McConnell 'open' to new Russia sanctions
© Greg Nash

Senate Majority Leader Mitch McConnellAddison (Mitch) Mitchell McConnellMcConnell expects Paul to return to Senate next week Former Hill staff calls for mandatory harassment training Gaming the odds of any GOP tax bill getting signed into law MORE (R-Ky.) said Friday that he would be open to passing new sanctions against Russia if they get bipartisan support.  

"If [the administration] feel they need additional sanctions, or we can come up with something that seems to enjoy bipartisan support, I'd be open to it," McConnell said when asked if he would support additional sanctions on Russia. 
 
McConnell added that he would "willing to talk" to Foreign Relations Committee Chairman Bob CorkerRobert (Bob) Phillips CorkerTax Foundation: Senate reform bill would cost 6B GOP senators raise concerns over tax plan Dem House candidate apologizes for saying it 'shouldn't take brain cancer' for McCain to show courage MORE (R-Tenn.) about additional sanctions over Russian President Vladimir Putin's continued support for the Assad regime in Syria. 
 
"I think it's certainly good that the administration's not lifted any of the existing sanctions," McConnell told reporters. "The Russians are not our friends. I think they've demonstrated that over and over and over again."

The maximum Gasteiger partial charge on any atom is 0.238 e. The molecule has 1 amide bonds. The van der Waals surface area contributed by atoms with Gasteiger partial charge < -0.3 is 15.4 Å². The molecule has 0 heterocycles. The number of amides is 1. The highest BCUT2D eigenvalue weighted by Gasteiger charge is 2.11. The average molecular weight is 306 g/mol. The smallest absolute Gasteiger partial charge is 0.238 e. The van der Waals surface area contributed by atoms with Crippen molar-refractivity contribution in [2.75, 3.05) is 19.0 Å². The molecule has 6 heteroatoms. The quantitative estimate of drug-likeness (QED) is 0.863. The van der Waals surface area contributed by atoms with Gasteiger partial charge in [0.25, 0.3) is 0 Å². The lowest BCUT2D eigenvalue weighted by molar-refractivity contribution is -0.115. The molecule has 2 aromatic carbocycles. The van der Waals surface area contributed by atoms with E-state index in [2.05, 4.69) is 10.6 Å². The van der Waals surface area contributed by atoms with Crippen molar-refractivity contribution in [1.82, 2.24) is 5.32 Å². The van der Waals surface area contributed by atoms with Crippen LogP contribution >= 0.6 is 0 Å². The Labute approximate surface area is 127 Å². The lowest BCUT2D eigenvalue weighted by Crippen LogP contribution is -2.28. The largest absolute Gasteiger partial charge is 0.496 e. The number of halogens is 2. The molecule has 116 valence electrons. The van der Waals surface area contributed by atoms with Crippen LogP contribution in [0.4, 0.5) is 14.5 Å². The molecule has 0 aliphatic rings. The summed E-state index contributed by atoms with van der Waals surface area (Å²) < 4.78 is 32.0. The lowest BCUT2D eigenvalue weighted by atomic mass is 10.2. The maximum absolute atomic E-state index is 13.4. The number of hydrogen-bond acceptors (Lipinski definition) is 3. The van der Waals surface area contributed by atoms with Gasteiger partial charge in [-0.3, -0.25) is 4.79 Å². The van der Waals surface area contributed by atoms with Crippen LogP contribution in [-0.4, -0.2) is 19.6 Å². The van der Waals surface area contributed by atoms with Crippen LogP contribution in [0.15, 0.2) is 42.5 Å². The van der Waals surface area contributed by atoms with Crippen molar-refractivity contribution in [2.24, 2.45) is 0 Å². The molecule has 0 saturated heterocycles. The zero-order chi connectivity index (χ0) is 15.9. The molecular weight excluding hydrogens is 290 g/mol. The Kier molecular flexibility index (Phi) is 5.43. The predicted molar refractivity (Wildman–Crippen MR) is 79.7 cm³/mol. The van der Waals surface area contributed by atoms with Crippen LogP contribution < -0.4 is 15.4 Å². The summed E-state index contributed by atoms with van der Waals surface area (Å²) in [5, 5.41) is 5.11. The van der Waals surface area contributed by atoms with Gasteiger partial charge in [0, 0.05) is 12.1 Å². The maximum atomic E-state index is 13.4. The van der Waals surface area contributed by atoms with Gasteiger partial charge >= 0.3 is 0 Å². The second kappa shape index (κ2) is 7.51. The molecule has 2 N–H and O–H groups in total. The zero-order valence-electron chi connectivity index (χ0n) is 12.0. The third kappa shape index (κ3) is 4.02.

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A bipartisan group of senators — including Armed Services Committee Chairman John McCainJohn Sidney McCainGOP rushes to cut ties to Moore GOP strategist: 'There needs to be a repudiation' of Roy Moore by Republicans World leaders reach agreement on trade deal without United States: report MORE (R-Ariz.) and Foreign Relations Committee ranking member Ben CardinBenjamin (Ben) Louis CardinFacebook farce shows lawmaker deviousness, demagoguery Dem senator wants details on Manafort's multiple passports US backs out of global oil anti-corruption effort MORE (D-Md.) — introduced new sanctions against Russia earlier this year. 
 
 
Corker said earlier this year that he is working on his own Russia bill, but signaled that it would be broader than other legislation. 
 
Senators have grappled with how to respond to Russia over its meddling in the presidential election as well as its ongoing military efforts in Ukraine and support for Assad in Syria. The Senate Intelligence Committee is also conducting a review of Russia's election interference.
  
Senators introduced legislation earlier this year to prevent Trump from lifting any Russia sanctions tied election meddling or Ukraine without oversight from Congress. 
 
Asked whether lifting some sanctions was on the table, senior White House counselor Kellyanne Conway told Fox News earlier this year that "all of that is under consideration," but Trump separately has called the speculation premature. 
 
McConnell also said earlier this year that Trump should not lift existing sanctions against Moscow.